As Ben approached the guard shack his stomach curled into a knot so tight he felt it could have crushed him. He hated coming this close to the fence. The sight of it always reminded him of how he had become a prisoner. It reminded him of how he had had to leave his former life behind. Most of all, though, he hated it because that’s where they were. Whatever those things on the other side were, he hated them more than anything else. He hated coming here because he knew they would be there waiting for him. This morning, however, they did not greet him on the other side of the chain link he had put up in the separation of the entrance. It was the rain, he knew. The water, of course, didn’t harm them in anyway (he knew this because he had seen a few of them fall into the pond outside the fence once and watched them crawl out again, resuming the guttural moan that seemed to be the only word in their barbaric language). It wasn’t the water, and the thunder and lightning didn’t seem to affect the majority of them either. Ben guessed that in the way dogs and cats sense something about an impending storm, those things out there must possess the same ability. It seemed to him to be the only thing resembling intelligence that those things had. He had realized, that when the storms came in, they left the fence, presumably to take shelter in the abandoned buildings in the city. This didn’t bring him much comfort, however, as when the storms passed, soon they would be out there again, and that mindnumbing moan would accompany them like a choir of the dammed.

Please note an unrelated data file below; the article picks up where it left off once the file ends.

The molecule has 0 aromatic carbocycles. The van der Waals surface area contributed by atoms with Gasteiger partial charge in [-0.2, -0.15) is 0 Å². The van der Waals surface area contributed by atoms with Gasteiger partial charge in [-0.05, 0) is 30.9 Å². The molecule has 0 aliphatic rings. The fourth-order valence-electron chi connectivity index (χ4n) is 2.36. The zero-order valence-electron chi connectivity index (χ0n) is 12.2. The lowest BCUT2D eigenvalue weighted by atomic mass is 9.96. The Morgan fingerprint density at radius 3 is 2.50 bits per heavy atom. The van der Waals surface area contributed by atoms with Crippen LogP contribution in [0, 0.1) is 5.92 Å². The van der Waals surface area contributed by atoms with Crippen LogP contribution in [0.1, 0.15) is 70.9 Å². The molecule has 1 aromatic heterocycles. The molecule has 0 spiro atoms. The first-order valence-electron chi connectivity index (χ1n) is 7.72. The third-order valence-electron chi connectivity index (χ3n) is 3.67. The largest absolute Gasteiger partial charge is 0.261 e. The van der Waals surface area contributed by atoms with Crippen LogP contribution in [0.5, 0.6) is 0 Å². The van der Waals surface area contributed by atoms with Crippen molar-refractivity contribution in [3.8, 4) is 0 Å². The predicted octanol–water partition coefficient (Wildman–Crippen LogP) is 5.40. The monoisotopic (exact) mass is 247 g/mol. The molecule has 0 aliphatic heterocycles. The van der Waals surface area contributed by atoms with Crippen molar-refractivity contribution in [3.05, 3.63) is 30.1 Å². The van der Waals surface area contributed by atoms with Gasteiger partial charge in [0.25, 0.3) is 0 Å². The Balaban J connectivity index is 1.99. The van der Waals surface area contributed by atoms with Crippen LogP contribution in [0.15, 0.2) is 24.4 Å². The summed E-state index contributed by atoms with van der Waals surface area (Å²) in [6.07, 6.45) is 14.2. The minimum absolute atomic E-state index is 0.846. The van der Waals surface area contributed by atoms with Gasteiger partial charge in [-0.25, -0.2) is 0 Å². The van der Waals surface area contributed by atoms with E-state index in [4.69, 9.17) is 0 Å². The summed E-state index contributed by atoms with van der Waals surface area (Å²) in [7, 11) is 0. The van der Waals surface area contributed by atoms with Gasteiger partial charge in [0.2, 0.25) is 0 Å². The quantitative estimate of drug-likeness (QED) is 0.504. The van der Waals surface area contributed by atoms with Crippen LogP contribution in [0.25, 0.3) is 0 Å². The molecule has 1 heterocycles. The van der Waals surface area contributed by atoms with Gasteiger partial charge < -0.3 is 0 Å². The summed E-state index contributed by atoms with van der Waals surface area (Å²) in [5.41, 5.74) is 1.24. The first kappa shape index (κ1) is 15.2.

He checked his fence and found that, thankfully, it was completely intact. The barbed wire wrapped throughout its web of twisted metal links had rusted slightly from its tour of duty, but not nearly enough to even begin to worry about just yet. He didn’t know how long it would last out here, but judging by the length of time it had been in service, he had a few more years to go before having to replace it. He wasn’t sure why the barbed wire worked so well, after all it didn’t seem that those things felt any pain, and if they did, it didn’t seem to affect them in any human way. They would drag themselves along the fence, assumingly looking for a way in, tearing their stiff flesh to shreds until they gave up and went back to moaning again. God, how he hated that sound! He checked the bolts on the frame and after determining they were ok, decided that thankfully his work here, at least for the time being, was done. He looked up at the sky and saw a flock of seagulls heading for the beach. “Lucky bastards”, he thought. “So free, and without a care in the world”. His gaze was so fixed on them that when the creature slammed into the fence, he was caught completely off guard and fell square on his shoulders, knocking the wind out of him.